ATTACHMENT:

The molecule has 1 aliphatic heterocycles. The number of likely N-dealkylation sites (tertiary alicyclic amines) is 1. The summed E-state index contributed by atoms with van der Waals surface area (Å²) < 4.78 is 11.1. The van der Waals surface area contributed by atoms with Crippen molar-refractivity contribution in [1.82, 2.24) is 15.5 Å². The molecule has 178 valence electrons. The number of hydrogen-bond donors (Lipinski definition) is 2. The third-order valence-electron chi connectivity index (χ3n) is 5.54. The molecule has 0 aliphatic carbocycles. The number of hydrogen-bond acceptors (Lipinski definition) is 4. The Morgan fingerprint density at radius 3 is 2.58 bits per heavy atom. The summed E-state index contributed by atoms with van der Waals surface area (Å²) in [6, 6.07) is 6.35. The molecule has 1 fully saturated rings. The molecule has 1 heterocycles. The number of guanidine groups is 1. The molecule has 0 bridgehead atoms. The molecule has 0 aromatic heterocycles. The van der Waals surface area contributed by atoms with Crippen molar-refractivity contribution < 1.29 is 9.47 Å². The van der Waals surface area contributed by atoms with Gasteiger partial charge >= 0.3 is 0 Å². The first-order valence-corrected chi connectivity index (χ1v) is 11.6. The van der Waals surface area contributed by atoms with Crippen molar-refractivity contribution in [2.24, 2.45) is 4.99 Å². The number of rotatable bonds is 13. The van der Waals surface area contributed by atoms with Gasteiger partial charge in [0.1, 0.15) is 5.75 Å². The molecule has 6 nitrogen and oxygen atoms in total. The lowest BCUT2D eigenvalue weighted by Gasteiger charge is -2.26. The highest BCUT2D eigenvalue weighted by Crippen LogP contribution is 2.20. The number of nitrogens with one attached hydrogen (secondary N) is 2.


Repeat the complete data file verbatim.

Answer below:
The molecule has 1 aliphatic heterocycles. The number of likely N-dealkylation sites (tertiary alicyclic amines) is 1. The summed E-state index contributed by atoms with van der Waals surface area (Å²) < 4.78 is 11.1. The van der Waals surface area contributed by atoms with Crippen molar-refractivity contribution in [1.82, 2.24) is 15.5 Å². The molecule has 178 valence electrons. The number of hydrogen-bond donors (Lipinski definition) is 2. The third-order valence-electron chi connectivity index (χ3n) is 5.54. The molecule has 0 aliphatic carbocycles. The number of hydrogen-bond acceptors (Lipinski definition) is 4. The Morgan fingerprint density at radius 3 is 2.58 bits per heavy atom. The summed E-state index contributed by atoms with van der Waals surface area (Å²) in [6, 6.07) is 6.35. The molecule has 1 fully saturated rings. The molecule has 1 heterocycles. The number of guanidine groups is 1. The molecule has 0 bridgehead atoms. The molecule has 0 aromatic heterocycles. The van der Waals surface area contributed by atoms with Crippen molar-refractivity contribution < 1.29 is 9.47 Å². The van der Waals surface area contributed by atoms with Gasteiger partial charge >= 0.3 is 0 Å². The first-order valence-corrected chi connectivity index (χ1v) is 11.6. The van der Waals surface area contributed by atoms with Crippen molar-refractivity contribution in [2.24, 2.45) is 4.99 Å². The number of rotatable bonds is 13. The van der Waals surface area contributed by atoms with Gasteiger partial charge in [0.1, 0.15) is 5.75 Å². The molecule has 6 nitrogen and oxygen atoms in total. The lowest BCUT2D eigenvalue weighted by Gasteiger charge is -2.26. The highest BCUT2D eigenvalue weighted by Crippen LogP contribution is 2.20. The number of nitrogens with one attached hydrogen (secondary N) is 2.